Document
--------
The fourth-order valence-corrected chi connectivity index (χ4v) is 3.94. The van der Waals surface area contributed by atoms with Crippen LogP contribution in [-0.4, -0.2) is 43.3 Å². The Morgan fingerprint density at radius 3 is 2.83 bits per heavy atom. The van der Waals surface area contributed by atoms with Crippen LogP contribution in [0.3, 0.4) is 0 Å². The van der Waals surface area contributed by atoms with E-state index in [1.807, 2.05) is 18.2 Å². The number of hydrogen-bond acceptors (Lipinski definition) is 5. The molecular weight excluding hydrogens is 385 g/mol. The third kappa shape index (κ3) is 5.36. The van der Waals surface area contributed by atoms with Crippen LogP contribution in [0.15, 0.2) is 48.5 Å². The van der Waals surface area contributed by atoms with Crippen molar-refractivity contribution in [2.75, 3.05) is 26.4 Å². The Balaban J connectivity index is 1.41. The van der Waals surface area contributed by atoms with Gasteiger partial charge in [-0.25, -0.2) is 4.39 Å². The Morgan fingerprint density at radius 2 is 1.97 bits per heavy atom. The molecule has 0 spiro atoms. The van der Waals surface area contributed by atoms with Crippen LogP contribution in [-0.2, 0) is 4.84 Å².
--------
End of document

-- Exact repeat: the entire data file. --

The fourth-order valence-corrected chi connectivity index (χ4v) is 3.94. The van der Waals surface area contributed by atoms with Crippen LogP contribution in [-0.4, -0.2) is 43.3 Å². The Morgan fingerprint density at radius 3 is 2.83 bits per heavy atom. The van der Waals surface area contributed by atoms with Crippen LogP contribution in [0.3, 0.4) is 0 Å². The van der Waals surface area contributed by atoms with E-state index in [1.807, 2.05) is 18.2 Å². The number of hydrogen-bond acceptors (Lipinski definition) is 5. The molecular weight excluding hydrogens is 385 g/mol. The third kappa shape index (κ3) is 5.36. The van der Waals surface area contributed by atoms with Crippen LogP contribution in [0.15, 0.2) is 48.5 Å². The van der Waals surface area contributed by atoms with Crippen molar-refractivity contribution in [2.75, 3.05) is 26.4 Å². The Balaban J connectivity index is 1.41. The van der Waals surface area contributed by atoms with Gasteiger partial charge in [-0.25, -0.2) is 4.39 Å². The Morgan fingerprint density at radius 2 is 1.97 bits per heavy atom. The molecule has 0 spiro atoms. The van der Waals surface area contributed by atoms with Crippen LogP contribution in [-0.2, 0) is 4.84 Å².